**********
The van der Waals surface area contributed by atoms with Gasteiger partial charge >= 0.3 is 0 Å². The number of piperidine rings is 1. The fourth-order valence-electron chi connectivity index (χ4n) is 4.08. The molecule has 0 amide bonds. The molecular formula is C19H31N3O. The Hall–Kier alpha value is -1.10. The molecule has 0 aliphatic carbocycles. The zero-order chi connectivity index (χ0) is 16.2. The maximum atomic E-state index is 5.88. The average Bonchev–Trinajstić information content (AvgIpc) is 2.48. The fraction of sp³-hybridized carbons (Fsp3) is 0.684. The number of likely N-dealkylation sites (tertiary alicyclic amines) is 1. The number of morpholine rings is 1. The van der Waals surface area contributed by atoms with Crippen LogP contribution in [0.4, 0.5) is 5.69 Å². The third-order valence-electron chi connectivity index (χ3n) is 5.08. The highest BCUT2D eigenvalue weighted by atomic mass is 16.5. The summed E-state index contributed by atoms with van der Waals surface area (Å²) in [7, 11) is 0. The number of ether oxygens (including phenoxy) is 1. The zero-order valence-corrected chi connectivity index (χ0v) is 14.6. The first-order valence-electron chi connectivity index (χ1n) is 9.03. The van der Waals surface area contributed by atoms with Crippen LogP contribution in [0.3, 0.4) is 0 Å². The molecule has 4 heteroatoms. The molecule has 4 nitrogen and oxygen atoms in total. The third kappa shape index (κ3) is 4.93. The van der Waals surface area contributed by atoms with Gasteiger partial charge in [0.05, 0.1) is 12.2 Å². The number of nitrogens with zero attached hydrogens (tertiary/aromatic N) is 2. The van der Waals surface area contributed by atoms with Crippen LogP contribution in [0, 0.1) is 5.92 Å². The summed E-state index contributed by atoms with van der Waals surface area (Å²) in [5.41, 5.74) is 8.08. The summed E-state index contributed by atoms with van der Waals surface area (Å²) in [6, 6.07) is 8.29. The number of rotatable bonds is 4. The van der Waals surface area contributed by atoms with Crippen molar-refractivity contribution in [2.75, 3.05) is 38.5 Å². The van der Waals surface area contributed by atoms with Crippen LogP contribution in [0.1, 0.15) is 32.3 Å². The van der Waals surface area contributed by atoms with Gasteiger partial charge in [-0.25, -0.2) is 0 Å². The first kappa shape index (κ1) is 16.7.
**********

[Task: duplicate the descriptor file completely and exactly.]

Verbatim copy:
The van der Waals surface area contributed by atoms with Gasteiger partial charge >= 0.3 is 0 Å². The number of piperidine rings is 1. The fourth-order valence-electron chi connectivity index (χ4n) is 4.08. The molecule has 0 amide bonds. The molecular formula is C19H31N3O. The Hall–Kier alpha value is -1.10. The molecule has 0 aliphatic carbocycles. The zero-order chi connectivity index (χ0) is 16.2. The maximum atomic E-state index is 5.88. The average Bonchev–Trinajstić information content (AvgIpc) is 2.48. The fraction of sp³-hybridized carbons (Fsp3) is 0.684. The number of likely N-dealkylation sites (tertiary alicyclic amines) is 1. The number of morpholine rings is 1. The van der Waals surface area contributed by atoms with Crippen LogP contribution in [0.4, 0.5) is 5.69 Å². The third-order valence-electron chi connectivity index (χ3n) is 5.08. The highest BCUT2D eigenvalue weighted by atomic mass is 16.5. The summed E-state index contributed by atoms with van der Waals surface area (Å²) in [7, 11) is 0. The number of ether oxygens (including phenoxy) is 1. The zero-order valence-corrected chi connectivity index (χ0v) is 14.6. The first-order valence-electron chi connectivity index (χ1n) is 9.03. The van der Waals surface area contributed by atoms with Crippen LogP contribution in [0.3, 0.4) is 0 Å². The molecule has 4 heteroatoms. The molecule has 4 nitrogen and oxygen atoms in total. The third kappa shape index (κ3) is 4.93. The van der Waals surface area contributed by atoms with Gasteiger partial charge in [0.05, 0.1) is 12.2 Å². The number of nitrogens with zero attached hydrogens (tertiary/aromatic N) is 2. The van der Waals surface area contributed by atoms with Crippen LogP contribution in [0, 0.1) is 5.92 Å². The summed E-state index contributed by atoms with van der Waals surface area (Å²) in [5.41, 5.74) is 8.08. The summed E-state index contributed by atoms with van der Waals surface area (Å²) in [6, 6.07) is 8.29. The number of rotatable bonds is 4. The van der Waals surface area contributed by atoms with Crippen molar-refractivity contribution in [2.75, 3.05) is 38.5 Å². The van der Waals surface area contributed by atoms with Crippen LogP contribution in [0.1, 0.15) is 32.3 Å². The van der Waals surface area contributed by atoms with Gasteiger partial charge in [-0.25, -0.2) is 0 Å². The first kappa shape index (κ1) is 16.7.